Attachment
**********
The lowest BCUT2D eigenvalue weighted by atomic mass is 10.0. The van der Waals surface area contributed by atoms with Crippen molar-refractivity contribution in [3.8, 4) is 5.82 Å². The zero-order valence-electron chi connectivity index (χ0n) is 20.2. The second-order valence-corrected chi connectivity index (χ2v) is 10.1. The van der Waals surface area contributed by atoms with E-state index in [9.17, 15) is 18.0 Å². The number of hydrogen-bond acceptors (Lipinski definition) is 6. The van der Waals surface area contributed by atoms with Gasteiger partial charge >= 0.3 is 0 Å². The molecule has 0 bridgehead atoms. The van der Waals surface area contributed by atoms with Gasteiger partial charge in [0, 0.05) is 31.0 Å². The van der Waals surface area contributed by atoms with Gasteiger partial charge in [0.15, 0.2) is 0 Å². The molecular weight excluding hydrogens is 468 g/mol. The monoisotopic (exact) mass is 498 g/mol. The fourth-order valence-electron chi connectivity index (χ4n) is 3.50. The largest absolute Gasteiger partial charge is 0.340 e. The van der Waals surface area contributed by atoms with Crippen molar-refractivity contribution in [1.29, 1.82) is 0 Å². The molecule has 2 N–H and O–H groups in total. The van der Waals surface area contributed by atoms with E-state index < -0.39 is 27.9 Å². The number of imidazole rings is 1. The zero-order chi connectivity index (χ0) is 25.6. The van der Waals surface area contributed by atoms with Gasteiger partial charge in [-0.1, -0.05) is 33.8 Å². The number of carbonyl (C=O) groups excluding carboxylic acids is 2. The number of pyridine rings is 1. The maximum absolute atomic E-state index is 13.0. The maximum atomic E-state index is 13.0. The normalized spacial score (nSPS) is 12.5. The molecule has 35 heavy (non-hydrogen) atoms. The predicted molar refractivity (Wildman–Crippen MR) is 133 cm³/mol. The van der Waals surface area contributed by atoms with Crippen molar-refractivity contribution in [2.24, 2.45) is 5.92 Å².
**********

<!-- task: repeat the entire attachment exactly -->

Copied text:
The lowest BCUT2D eigenvalue weighted by atomic mass is 10.0. The van der Waals surface area contributed by atoms with Crippen molar-refractivity contribution in [3.8, 4) is 5.82 Å². The zero-order valence-electron chi connectivity index (χ0n) is 20.2. The second-order valence-corrected chi connectivity index (χ2v) is 10.1. The van der Waals surface area contributed by atoms with E-state index in [9.17, 15) is 18.0 Å². The number of hydrogen-bond acceptors (Lipinski definition) is 6. The van der Waals surface area contributed by atoms with Gasteiger partial charge >= 0.3 is 0 Å². The molecule has 0 bridgehead atoms. The van der Waals surface area contributed by atoms with Gasteiger partial charge in [0, 0.05) is 31.0 Å². The van der Waals surface area contributed by atoms with Gasteiger partial charge in [0.15, 0.2) is 0 Å². The molecular weight excluding hydrogens is 468 g/mol. The monoisotopic (exact) mass is 498 g/mol. The fourth-order valence-electron chi connectivity index (χ4n) is 3.50. The largest absolute Gasteiger partial charge is 0.340 e. The van der Waals surface area contributed by atoms with Crippen molar-refractivity contribution in [1.29, 1.82) is 0 Å². The molecule has 2 N–H and O–H groups in total. The van der Waals surface area contributed by atoms with E-state index < -0.39 is 27.9 Å². The number of imidazole rings is 1. The zero-order chi connectivity index (χ0) is 25.6. The van der Waals surface area contributed by atoms with Gasteiger partial charge in [-0.1, -0.05) is 33.8 Å². The number of carbonyl (C=O) groups excluding carboxylic acids is 2. The number of pyridine rings is 1. The maximum absolute atomic E-state index is 13.0. The maximum atomic E-state index is 13.0. The normalized spacial score (nSPS) is 12.5. The molecule has 35 heavy (non-hydrogen) atoms. The predicted molar refractivity (Wildman–Crippen MR) is 133 cm³/mol. The van der Waals surface area contributed by atoms with Crippen molar-refractivity contribution in [2.24, 2.45) is 5.92 Å².